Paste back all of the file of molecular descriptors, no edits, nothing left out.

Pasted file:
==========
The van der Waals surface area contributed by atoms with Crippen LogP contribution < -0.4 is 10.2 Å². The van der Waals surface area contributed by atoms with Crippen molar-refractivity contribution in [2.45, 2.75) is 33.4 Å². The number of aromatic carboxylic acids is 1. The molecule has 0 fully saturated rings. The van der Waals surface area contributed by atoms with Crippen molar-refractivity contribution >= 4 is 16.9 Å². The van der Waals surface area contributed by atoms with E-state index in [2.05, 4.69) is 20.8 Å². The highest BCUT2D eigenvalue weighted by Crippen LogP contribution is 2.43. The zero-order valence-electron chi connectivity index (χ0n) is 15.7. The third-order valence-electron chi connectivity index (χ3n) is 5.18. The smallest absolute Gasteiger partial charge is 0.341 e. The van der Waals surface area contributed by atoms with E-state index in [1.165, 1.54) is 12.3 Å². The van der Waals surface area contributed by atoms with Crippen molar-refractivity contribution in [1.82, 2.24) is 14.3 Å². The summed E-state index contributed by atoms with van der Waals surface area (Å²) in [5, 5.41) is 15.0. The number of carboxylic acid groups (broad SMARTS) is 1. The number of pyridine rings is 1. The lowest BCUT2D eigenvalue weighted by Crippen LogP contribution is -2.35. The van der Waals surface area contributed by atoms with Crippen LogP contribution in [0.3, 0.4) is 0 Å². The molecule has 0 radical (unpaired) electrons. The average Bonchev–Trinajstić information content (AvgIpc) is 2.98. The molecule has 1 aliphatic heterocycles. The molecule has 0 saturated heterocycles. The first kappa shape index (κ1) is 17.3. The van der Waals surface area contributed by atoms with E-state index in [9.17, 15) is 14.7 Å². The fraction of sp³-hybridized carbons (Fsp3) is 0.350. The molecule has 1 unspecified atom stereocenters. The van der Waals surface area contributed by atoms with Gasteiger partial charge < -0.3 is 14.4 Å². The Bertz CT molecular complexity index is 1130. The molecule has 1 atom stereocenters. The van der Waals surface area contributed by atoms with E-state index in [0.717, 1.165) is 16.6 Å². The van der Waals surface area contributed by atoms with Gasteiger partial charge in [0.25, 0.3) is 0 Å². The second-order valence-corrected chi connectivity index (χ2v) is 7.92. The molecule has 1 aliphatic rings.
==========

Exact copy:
The van der Waals surface area contributed by atoms with Crippen LogP contribution < -0.4 is 10.2 Å². The van der Waals surface area contributed by atoms with Crippen molar-refractivity contribution in [2.45, 2.75) is 33.4 Å². The number of aromatic carboxylic acids is 1. The molecule has 0 fully saturated rings. The van der Waals surface area contributed by atoms with Crippen molar-refractivity contribution >= 4 is 16.9 Å². The van der Waals surface area contributed by atoms with E-state index in [2.05, 4.69) is 20.8 Å². The highest BCUT2D eigenvalue weighted by Crippen LogP contribution is 2.43. The zero-order valence-electron chi connectivity index (χ0n) is 15.7. The third-order valence-electron chi connectivity index (χ3n) is 5.18. The smallest absolute Gasteiger partial charge is 0.341 e. The van der Waals surface area contributed by atoms with E-state index in [1.165, 1.54) is 12.3 Å². The van der Waals surface area contributed by atoms with Crippen molar-refractivity contribution in [1.82, 2.24) is 14.3 Å². The summed E-state index contributed by atoms with van der Waals surface area (Å²) in [5, 5.41) is 15.0. The number of carboxylic acid groups (broad SMARTS) is 1. The number of pyridine rings is 1. The lowest BCUT2D eigenvalue weighted by Crippen LogP contribution is -2.35. The van der Waals surface area contributed by atoms with Crippen LogP contribution in [0.3, 0.4) is 0 Å². The molecule has 0 radical (unpaired) electrons. The average Bonchev–Trinajstić information content (AvgIpc) is 2.98. The molecule has 1 aliphatic heterocycles. The molecule has 0 saturated heterocycles. The first kappa shape index (κ1) is 17.3. The van der Waals surface area contributed by atoms with E-state index in [9.17, 15) is 14.7 Å². The fraction of sp³-hybridized carbons (Fsp3) is 0.350. The molecule has 1 unspecified atom stereocenters. The van der Waals surface area contributed by atoms with Gasteiger partial charge < -0.3 is 14.4 Å². The Bertz CT molecular complexity index is 1130. The molecule has 1 atom stereocenters. The van der Waals surface area contributed by atoms with E-state index in [0.717, 1.165) is 16.6 Å². The van der Waals surface area contributed by atoms with Gasteiger partial charge in [0.25, 0.3) is 0 Å². The second-order valence-corrected chi connectivity index (χ2v) is 7.92. The molecule has 1 aliphatic rings.